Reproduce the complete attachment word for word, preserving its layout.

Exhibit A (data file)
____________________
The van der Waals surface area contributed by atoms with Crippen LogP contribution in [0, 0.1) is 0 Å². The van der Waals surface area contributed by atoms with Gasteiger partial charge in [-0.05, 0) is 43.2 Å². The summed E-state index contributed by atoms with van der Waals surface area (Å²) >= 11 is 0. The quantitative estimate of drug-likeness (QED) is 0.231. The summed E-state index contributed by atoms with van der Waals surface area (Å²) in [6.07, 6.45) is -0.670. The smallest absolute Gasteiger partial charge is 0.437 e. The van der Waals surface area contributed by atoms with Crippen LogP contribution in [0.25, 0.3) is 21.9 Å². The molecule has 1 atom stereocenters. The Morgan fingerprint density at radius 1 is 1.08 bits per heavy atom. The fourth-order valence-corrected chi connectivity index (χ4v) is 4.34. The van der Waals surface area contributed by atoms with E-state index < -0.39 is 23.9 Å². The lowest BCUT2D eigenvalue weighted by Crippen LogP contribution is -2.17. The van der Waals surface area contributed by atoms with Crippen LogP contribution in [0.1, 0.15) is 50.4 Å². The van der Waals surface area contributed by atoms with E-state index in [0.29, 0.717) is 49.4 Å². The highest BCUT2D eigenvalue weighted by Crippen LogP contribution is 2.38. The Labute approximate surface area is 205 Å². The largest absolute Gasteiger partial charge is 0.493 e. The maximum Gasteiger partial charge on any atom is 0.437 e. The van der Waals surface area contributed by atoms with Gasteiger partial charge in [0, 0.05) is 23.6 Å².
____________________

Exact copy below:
The van der Waals surface area contributed by atoms with Crippen LogP contribution in [0, 0.1) is 0 Å². The van der Waals surface area contributed by atoms with Gasteiger partial charge in [-0.05, 0) is 43.2 Å². The summed E-state index contributed by atoms with van der Waals surface area (Å²) >= 11 is 0. The quantitative estimate of drug-likeness (QED) is 0.231. The summed E-state index contributed by atoms with van der Waals surface area (Å²) in [6.07, 6.45) is -0.670. The smallest absolute Gasteiger partial charge is 0.437 e. The van der Waals surface area contributed by atoms with Crippen LogP contribution in [0.25, 0.3) is 21.9 Å². The molecule has 1 atom stereocenters. The Morgan fingerprint density at radius 1 is 1.08 bits per heavy atom. The fourth-order valence-corrected chi connectivity index (χ4v) is 4.34. The van der Waals surface area contributed by atoms with E-state index < -0.39 is 23.9 Å². The lowest BCUT2D eigenvalue weighted by Crippen LogP contribution is -2.17. The van der Waals surface area contributed by atoms with Crippen LogP contribution in [0.1, 0.15) is 50.4 Å². The van der Waals surface area contributed by atoms with E-state index in [0.29, 0.717) is 49.4 Å². The highest BCUT2D eigenvalue weighted by Crippen LogP contribution is 2.38. The Labute approximate surface area is 205 Å². The largest absolute Gasteiger partial charge is 0.493 e. The maximum Gasteiger partial charge on any atom is 0.437 e. The van der Waals surface area contributed by atoms with Gasteiger partial charge in [0, 0.05) is 23.6 Å².